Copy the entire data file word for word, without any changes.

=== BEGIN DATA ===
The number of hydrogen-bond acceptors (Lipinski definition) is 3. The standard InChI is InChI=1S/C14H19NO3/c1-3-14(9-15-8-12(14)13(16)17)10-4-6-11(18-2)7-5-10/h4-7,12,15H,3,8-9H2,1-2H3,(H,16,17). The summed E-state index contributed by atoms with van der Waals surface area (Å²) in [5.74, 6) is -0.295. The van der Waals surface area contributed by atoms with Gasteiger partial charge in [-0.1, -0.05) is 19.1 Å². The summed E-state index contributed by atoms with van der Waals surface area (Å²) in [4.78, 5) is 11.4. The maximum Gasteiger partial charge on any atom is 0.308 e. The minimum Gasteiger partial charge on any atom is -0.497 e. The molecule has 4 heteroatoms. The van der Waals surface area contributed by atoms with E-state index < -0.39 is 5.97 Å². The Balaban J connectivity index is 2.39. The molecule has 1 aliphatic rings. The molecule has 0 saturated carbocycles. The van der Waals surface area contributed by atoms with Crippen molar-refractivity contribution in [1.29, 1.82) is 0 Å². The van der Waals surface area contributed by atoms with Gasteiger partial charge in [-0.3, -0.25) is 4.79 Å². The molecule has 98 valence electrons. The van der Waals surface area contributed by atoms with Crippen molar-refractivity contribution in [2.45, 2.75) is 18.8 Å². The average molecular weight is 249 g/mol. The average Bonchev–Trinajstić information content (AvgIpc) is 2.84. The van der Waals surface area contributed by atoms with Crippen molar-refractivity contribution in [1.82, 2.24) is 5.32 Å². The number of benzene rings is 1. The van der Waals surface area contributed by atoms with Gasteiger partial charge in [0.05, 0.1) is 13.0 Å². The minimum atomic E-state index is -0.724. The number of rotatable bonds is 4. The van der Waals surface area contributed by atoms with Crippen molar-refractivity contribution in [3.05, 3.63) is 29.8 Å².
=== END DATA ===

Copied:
The number of hydrogen-bond acceptors (Lipinski definition) is 3. The standard InChI is InChI=1S/C14H19NO3/c1-3-14(9-15-8-12(14)13(16)17)10-4-6-11(18-2)7-5-10/h4-7,12,15H,3,8-9H2,1-2H3,(H,16,17). The summed E-state index contributed by atoms with van der Waals surface area (Å²) in [5.74, 6) is -0.295. The van der Waals surface area contributed by atoms with Gasteiger partial charge in [-0.1, -0.05) is 19.1 Å². The summed E-state index contributed by atoms with van der Waals surface area (Å²) in [4.78, 5) is 11.4. The maximum Gasteiger partial charge on any atom is 0.308 e. The minimum Gasteiger partial charge on any atom is -0.497 e. The molecule has 4 heteroatoms. The van der Waals surface area contributed by atoms with E-state index < -0.39 is 5.97 Å². The Balaban J connectivity index is 2.39. The molecule has 1 aliphatic rings. The molecule has 0 saturated carbocycles. The van der Waals surface area contributed by atoms with Crippen molar-refractivity contribution in [1.29, 1.82) is 0 Å². The van der Waals surface area contributed by atoms with Gasteiger partial charge in [-0.3, -0.25) is 4.79 Å². The molecule has 98 valence electrons. The van der Waals surface area contributed by atoms with Crippen molar-refractivity contribution in [2.45, 2.75) is 18.8 Å². The average molecular weight is 249 g/mol. The average Bonchev–Trinajstić information content (AvgIpc) is 2.84. The van der Waals surface area contributed by atoms with Crippen molar-refractivity contribution in [1.82, 2.24) is 5.32 Å². The number of benzene rings is 1. The van der Waals surface area contributed by atoms with Gasteiger partial charge in [0.05, 0.1) is 13.0 Å². The minimum atomic E-state index is -0.724. The number of rotatable bonds is 4. The van der Waals surface area contributed by atoms with Crippen molar-refractivity contribution in [3.05, 3.63) is 29.8 Å².